After starting the year with positivity and resolutions, for most of us, we have suffered a momentary weakness, lapse or given up entirely. It is not for want of trying. In fact, research suggests that the average person spends around four hours a day practising self-control and willpower. So, despite the best intentions, why do many of us suffer from a lack of willpower?
A client recently came to me for help to understand and improve her willpower;
“After two weeks of a complete sugar detox (removing carbs, fruit, sweeteners and my weakness, chocolate) I felt more balanced, healthier and happier. My sleep improved and so did my skin; I also lost 2kgs in weight; it was brilliant. However, despite all the benefits I felt, I caved. For no reason, I began to eat chocolate bars and drank sugary drinks, and I have not been able to start the detox again. Why did I give up when I was feeling so positive?” – Stephanie
The importance of willpower
Unfortunately, when starting on any lifestyle change, whether it is a diet or giving up a vice such as smoking, sugar or alcohol, it is a big test of our willpower. While we may feel great and see the benefits, often that is not enough to keep us on track.
While psychologists still haven’t completely understood the complex process of willpower and self-control. It is evident that willpower is both a;
- Limited resource which depletes over time
- A ‘muscle’ that gets stronger with use.
Interestingly, even with willpower training, our brain will overestimate our self-control. This means that even when we feel we have mastered resisting a temptation, this is the time when we are most likely to be weak and fall at the hands of temptation.
As mentioned earlier, willpower is a resource that depletes, especially with tiredness. While we may start the day with the best intentions as our energy runs low as the day goes on, our self-control lowers too.
Despite knowing that willpower can be tricky to master, there are several tips I offer to clients who struggle with willpower issues such as diets, sugar addiction and smoking.
Five tips to improve your willpower
Maintaining willpower is hard. If you suffer a setback in your goal and give in to temptation, forgive yourself. Be compassionate. Admire the willpower you managed for that long, but understand that giving in does not have to be the end of your commitment. Regret is another depletion of willpower, so be kind to yourself, and you will have more willpower to continue with your plan.
Meditation offers many benefits; it can help you to manage emotions, reduce stress and improve focus. All of these are needed to help you to maintain self-control and keep you committed to your goal. See the more benefits of meditation here, and try these breathing techniques to help you become more focused.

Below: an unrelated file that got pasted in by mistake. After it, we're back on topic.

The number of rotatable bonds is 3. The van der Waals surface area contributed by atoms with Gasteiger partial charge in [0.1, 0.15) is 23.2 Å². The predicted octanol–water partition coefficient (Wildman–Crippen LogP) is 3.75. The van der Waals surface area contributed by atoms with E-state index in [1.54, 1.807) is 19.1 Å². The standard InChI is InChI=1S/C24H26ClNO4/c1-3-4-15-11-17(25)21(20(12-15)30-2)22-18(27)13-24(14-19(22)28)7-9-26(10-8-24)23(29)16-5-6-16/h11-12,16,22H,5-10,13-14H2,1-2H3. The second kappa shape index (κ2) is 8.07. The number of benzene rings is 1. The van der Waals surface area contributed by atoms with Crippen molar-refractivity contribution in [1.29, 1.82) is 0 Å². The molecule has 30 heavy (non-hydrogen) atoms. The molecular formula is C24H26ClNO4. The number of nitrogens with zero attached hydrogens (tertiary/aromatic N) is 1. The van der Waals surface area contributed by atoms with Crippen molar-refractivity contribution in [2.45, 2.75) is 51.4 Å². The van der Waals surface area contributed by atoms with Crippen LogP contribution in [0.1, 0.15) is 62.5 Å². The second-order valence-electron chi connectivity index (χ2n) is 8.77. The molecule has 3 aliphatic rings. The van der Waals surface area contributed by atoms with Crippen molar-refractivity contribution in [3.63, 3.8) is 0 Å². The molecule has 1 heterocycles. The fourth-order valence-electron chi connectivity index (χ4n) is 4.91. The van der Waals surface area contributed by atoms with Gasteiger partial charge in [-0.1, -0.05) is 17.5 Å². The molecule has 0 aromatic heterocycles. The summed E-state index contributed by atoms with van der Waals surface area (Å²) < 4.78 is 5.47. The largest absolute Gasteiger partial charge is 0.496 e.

Being happy, smiling and boosting your mood all contribute to having a higher level of willpower. While a stressful day may lead to our resolve weakening, try and find an activity that makes you happy to keep your willpower boosted. Try exercise to increase your levels of happiness-inducing endorphins or laughter yoga to keep you smiling.
To help your willpower along, your body needs energy. If you feel your resolve weakening, then make sure you have eaten and fed your body’s energy system. It is wise to keep a selection of healthy snacks with you to make sure you can resist temptation and have food on hand to keep hunger pangs at bay.
Practise, practise, practise
The more we practise self-control, the better our levels of self-control become. In one study, self-control in one area of life meant after several weeks; participants showed more significant levels of self-control throughout other aspects of their lives. If you have a goal that you are struggling with, start with a smaller goal to practise your willpower and prepare yourself.
Stay on track with your goals with hypnosis
If you are struggling with your relationship with food or want more help to improve your willpower to give up addictions such as smoking, sugar or alcohol, then hypnosis can help. For a free 15-minute call to discuss your goals, contact Mindy here.
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Psychology Today. (2018). 19 Reasons Why Willpower Fails You, And What To Do About It. [online] Available at: https://www.psychologytoday.com/blog/neuronarrative/201312/19-reasons-why-willpower-fails-you-and-what-do-about-it [Accessed 26 Jan. 2018].
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